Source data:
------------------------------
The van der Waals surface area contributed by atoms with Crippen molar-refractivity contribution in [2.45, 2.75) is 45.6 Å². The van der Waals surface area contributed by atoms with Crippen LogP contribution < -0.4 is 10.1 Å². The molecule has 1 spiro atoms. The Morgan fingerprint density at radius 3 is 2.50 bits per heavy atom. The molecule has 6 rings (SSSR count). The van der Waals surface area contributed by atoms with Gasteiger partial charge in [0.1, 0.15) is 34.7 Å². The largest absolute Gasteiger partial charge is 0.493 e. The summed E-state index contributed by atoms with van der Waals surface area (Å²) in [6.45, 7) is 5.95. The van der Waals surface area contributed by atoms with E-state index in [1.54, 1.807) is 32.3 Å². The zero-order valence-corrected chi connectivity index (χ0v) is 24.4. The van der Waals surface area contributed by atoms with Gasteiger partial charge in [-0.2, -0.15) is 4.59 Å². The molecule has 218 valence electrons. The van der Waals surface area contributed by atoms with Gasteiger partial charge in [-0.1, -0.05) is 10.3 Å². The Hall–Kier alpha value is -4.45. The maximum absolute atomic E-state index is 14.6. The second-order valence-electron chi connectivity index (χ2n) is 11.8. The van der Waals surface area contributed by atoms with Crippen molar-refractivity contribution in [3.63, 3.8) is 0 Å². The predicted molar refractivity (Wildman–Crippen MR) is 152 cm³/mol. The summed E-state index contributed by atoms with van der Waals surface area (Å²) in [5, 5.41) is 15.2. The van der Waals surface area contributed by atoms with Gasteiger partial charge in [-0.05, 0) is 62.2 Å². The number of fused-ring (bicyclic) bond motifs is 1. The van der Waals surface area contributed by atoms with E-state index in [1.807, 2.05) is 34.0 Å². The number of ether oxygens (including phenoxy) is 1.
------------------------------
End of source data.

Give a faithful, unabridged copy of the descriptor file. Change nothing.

The van der Waals surface area contributed by atoms with Crippen molar-refractivity contribution in [2.45, 2.75) is 45.6 Å². The van der Waals surface area contributed by atoms with Crippen LogP contribution < -0.4 is 10.1 Å². The molecule has 1 spiro atoms. The Morgan fingerprint density at radius 3 is 2.50 bits per heavy atom. The molecule has 6 rings (SSSR count). The van der Waals surface area contributed by atoms with Gasteiger partial charge in [0.1, 0.15) is 34.7 Å². The largest absolute Gasteiger partial charge is 0.493 e. The summed E-state index contributed by atoms with van der Waals surface area (Å²) in [6.45, 7) is 5.95. The van der Waals surface area contributed by atoms with E-state index in [1.54, 1.807) is 32.3 Å². The zero-order valence-corrected chi connectivity index (χ0v) is 24.4. The van der Waals surface area contributed by atoms with Gasteiger partial charge in [-0.2, -0.15) is 4.59 Å². The molecule has 218 valence electrons. The van der Waals surface area contributed by atoms with Gasteiger partial charge in [-0.1, -0.05) is 10.3 Å². The Hall–Kier alpha value is -4.45. The maximum absolute atomic E-state index is 14.6. The second-order valence-electron chi connectivity index (χ2n) is 11.8. The van der Waals surface area contributed by atoms with Crippen molar-refractivity contribution in [3.63, 3.8) is 0 Å². The predicted molar refractivity (Wildman–Crippen MR) is 152 cm³/mol. The summed E-state index contributed by atoms with van der Waals surface area (Å²) in [5, 5.41) is 15.2. The van der Waals surface area contributed by atoms with Gasteiger partial charge in [-0.05, 0) is 62.2 Å². The number of fused-ring (bicyclic) bond motifs is 1. The van der Waals surface area contributed by atoms with E-state index in [1.807, 2.05) is 34.0 Å². The number of ether oxygens (including phenoxy) is 1.